A New Hampshire school district closes Monday over a specific threat of violence as schools around the country weigh the risks of closing over a hoax with those of staying open when a real threat could put student lives in danger.
Advocates of universal access to pre-K tout such programs as socio-economic equalizers because they remove financial barriers to early childhood education.
The assignment, which invited students to practice written Arabic, renews a debate about the line between teaching about religions in schools and teaching religion in schools.
Obama’s speech and the simultaneous school searches and closings Thursday highlight a present conflict in many Americans’ hearts: In the face of terrorism, how can we be both confident and cautious?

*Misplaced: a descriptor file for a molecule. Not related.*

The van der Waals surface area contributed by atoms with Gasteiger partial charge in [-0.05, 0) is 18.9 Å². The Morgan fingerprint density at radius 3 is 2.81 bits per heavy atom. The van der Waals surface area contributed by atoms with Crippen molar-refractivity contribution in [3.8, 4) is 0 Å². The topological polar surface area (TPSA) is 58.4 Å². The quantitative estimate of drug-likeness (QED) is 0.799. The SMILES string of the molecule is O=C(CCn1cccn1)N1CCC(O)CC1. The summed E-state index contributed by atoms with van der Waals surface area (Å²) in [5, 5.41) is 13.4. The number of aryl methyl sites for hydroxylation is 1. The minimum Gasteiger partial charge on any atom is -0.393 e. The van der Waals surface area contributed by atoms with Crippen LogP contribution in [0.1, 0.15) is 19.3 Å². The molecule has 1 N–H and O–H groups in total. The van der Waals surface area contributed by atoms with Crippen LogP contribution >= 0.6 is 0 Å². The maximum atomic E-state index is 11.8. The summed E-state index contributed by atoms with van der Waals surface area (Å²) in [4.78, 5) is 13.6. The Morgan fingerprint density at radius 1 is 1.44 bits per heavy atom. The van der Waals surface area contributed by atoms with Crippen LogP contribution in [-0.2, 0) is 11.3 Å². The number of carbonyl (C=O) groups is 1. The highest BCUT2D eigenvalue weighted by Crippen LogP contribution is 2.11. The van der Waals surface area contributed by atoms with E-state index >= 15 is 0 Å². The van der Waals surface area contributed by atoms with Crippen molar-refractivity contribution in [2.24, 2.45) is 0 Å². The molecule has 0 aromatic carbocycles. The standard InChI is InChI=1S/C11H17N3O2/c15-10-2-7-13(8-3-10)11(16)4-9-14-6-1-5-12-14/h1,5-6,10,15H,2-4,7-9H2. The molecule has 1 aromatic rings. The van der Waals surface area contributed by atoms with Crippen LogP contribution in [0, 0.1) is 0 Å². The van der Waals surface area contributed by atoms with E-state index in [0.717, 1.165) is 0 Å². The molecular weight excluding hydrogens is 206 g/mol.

Despite receiving similar emails, Los Angeles Unified School District and New York City Department of Education interpreted school threats very differently, paying attention to verbal details and local experiences as they decided whether to close school on Tuesday.
Erika Christakis wrote an email suggesting students should be allowed to wear what they want, even if it is deemed offensive, but the email sparked protests. Some critics are concerned cultural sensitivities may have gone too far on campus.
In light of recent backlash against implementation of the controversial learning standards in public schools, private Catholic schools around the country are too reconsidering Common Core and how it may fit within the Catholic mission.
A false alarm at the University of North Carolina highlights the increased seriousness with which administrators and law enforcement respond to threats of gun violence on school campuses.